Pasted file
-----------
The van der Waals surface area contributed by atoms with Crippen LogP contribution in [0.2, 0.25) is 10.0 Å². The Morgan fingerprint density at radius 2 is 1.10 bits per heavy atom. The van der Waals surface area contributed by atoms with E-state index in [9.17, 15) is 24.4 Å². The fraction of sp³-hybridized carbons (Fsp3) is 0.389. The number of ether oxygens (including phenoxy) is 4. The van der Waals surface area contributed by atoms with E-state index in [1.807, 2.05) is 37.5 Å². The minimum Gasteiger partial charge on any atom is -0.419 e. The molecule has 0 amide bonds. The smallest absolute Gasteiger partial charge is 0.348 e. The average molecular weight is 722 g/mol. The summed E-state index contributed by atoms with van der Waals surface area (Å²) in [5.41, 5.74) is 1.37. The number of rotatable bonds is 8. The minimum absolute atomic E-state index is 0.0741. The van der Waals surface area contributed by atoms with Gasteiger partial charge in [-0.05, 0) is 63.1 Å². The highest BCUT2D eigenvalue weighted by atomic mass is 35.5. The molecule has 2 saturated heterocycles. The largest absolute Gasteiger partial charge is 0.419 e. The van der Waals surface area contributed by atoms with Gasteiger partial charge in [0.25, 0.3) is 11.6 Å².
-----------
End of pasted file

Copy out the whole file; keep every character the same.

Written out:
The van der Waals surface area contributed by atoms with Crippen LogP contribution in [0.2, 0.25) is 10.0 Å². The Morgan fingerprint density at radius 2 is 1.10 bits per heavy atom. The van der Waals surface area contributed by atoms with E-state index in [9.17, 15) is 24.4 Å². The fraction of sp³-hybridized carbons (Fsp3) is 0.389. The number of ether oxygens (including phenoxy) is 4. The van der Waals surface area contributed by atoms with E-state index in [1.807, 2.05) is 37.5 Å². The minimum Gasteiger partial charge on any atom is -0.419 e. The molecule has 0 amide bonds. The smallest absolute Gasteiger partial charge is 0.348 e. The average molecular weight is 722 g/mol. The summed E-state index contributed by atoms with van der Waals surface area (Å²) in [5.41, 5.74) is 1.37. The number of rotatable bonds is 8. The minimum absolute atomic E-state index is 0.0741. The van der Waals surface area contributed by atoms with Gasteiger partial charge in [-0.05, 0) is 63.1 Å². The highest BCUT2D eigenvalue weighted by atomic mass is 35.5. The molecule has 2 saturated heterocycles. The largest absolute Gasteiger partial charge is 0.419 e. The van der Waals surface area contributed by atoms with Gasteiger partial charge in [0.25, 0.3) is 11.6 Å².